Published May 25, 2007
You are reading page 4 of Verbal orders vs Telephone orders
Our nurses still write out verbal orders. They have to put V.O. (nurse's name and credentials)/ (doctor giving order)/ VORB (nurse's name and credentials.) Example: VO John Doe, RN/ Dr Smith/ VORB John Doe RN.
The addition of VORB is just to indicate the verbal order is read back to the physician. It is the same with telephone orders, except it is TO instead of VO.
I am a newer nurse just licensed last August. I'm not sure I understand what is meant by losing your license over a med that wasn't prescribed. Is this to say that if the physician gives me a telephone order for a medication and doesn't sign the order until the next day or so, then it is technically not legal? Or is this on a different track altogether?
I'm a new nurse (just licensed this month) and wondering about that too.
Bumashes, MSN, APRN, NP
Ours has us write either VORB or TORB (Verbal Order Read Back or Telephone Order Read Back). Then we put the doctor's name slash our name, like this : TORB Dr. Martin / Jane Doe, RN. We take the order verbally or on the telephone, write it down, and then we read it back to them for added clarity and safety.
Med Surge 2
Heh, there are quite a few times that I would like the doc to let me write his orders. At least I can read my handwritting.
I feel like telling the doc, here this is a typewritter start typing or here is a tape recorder.
Anybody know how to get the docs handwritting to be legible?:bowingpur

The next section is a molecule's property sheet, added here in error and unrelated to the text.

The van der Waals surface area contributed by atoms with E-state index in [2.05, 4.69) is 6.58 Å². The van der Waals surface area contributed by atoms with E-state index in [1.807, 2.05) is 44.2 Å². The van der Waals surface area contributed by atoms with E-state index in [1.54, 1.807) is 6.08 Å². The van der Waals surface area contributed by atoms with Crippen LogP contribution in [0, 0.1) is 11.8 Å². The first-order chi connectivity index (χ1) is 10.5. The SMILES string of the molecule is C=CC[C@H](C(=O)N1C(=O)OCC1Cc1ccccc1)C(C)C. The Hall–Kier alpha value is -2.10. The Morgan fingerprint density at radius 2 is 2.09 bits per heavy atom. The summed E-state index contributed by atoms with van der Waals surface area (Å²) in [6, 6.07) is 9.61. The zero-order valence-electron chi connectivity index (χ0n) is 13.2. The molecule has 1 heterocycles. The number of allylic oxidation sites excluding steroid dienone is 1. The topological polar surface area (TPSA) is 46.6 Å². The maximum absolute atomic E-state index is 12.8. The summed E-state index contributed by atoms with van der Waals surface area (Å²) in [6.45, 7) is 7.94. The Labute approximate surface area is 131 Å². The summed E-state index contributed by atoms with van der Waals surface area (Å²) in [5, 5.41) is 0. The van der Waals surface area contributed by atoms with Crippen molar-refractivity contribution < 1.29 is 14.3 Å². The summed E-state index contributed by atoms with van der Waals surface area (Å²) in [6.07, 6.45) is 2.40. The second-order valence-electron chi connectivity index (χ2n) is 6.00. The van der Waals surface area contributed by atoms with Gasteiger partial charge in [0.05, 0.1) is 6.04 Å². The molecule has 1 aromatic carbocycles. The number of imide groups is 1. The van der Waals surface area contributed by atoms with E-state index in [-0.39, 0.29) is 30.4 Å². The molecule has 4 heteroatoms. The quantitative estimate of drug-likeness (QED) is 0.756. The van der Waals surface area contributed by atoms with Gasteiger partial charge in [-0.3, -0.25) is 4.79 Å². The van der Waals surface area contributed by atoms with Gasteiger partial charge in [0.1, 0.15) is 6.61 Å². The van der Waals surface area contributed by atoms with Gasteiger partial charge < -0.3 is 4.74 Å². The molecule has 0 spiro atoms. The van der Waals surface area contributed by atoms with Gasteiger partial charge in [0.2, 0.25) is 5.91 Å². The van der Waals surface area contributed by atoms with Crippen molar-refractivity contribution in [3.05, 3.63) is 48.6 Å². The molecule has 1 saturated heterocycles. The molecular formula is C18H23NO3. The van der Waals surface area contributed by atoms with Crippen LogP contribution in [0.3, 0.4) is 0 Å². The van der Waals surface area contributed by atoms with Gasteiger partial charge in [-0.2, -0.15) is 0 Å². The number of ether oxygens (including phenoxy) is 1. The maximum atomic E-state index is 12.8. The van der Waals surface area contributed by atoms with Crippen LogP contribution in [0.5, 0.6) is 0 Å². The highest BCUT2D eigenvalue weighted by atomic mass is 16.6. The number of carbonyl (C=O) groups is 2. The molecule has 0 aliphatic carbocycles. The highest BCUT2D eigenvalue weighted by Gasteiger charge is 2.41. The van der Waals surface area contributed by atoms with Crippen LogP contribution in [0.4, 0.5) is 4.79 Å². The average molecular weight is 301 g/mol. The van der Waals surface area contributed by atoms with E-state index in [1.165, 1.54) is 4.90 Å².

I work in a Cardiac ICU and we're given more autonomy to make certain decisions which enables us to write VO's and call and get PO's. I'm not sure if y'all are talking about settings other than ICU's? As I've been taught we write the order just like Susan wrote above but we write RBV/our initials below the order to indicate Read back & verified. This is actually the first I've heard of the JCAHO requirements for VO/PO's.
I actually asked a DR the other day about D/C'ing a drip my patient was on and she said that was ok but forgot to write the actual order and I had to go back to the chart and write a VO to D/C the med.....which is very common for us.
Are ICU's going to be losing that autonomy according to the new JCAHO requirment?
are nurses allowed to give orders to another nurse that they received from a dr
These are new TJC (the new & improved JCAHO) requirements: we got audited this spring and after the visit we were told the same thing; the only time we can take a verbal is if there's a code running.
that is true, i was threatened by a doctor since i told him i cant take a vo unless it is an emergency. he said he was going to report me and have me fired. I explained that there are new regulations and he should write the order down, i gave him the chart, some order sheets and he sat down with the chart. When he is done he wrote nothing. luckily some page the SOB, so when that nurse was done i spoke to him to get the TO but he refused to give me the order. and said he was going to report me the next day. I gave him my name and said ok. I'm expecting to hear about this soon form my DON. I hate some doctors.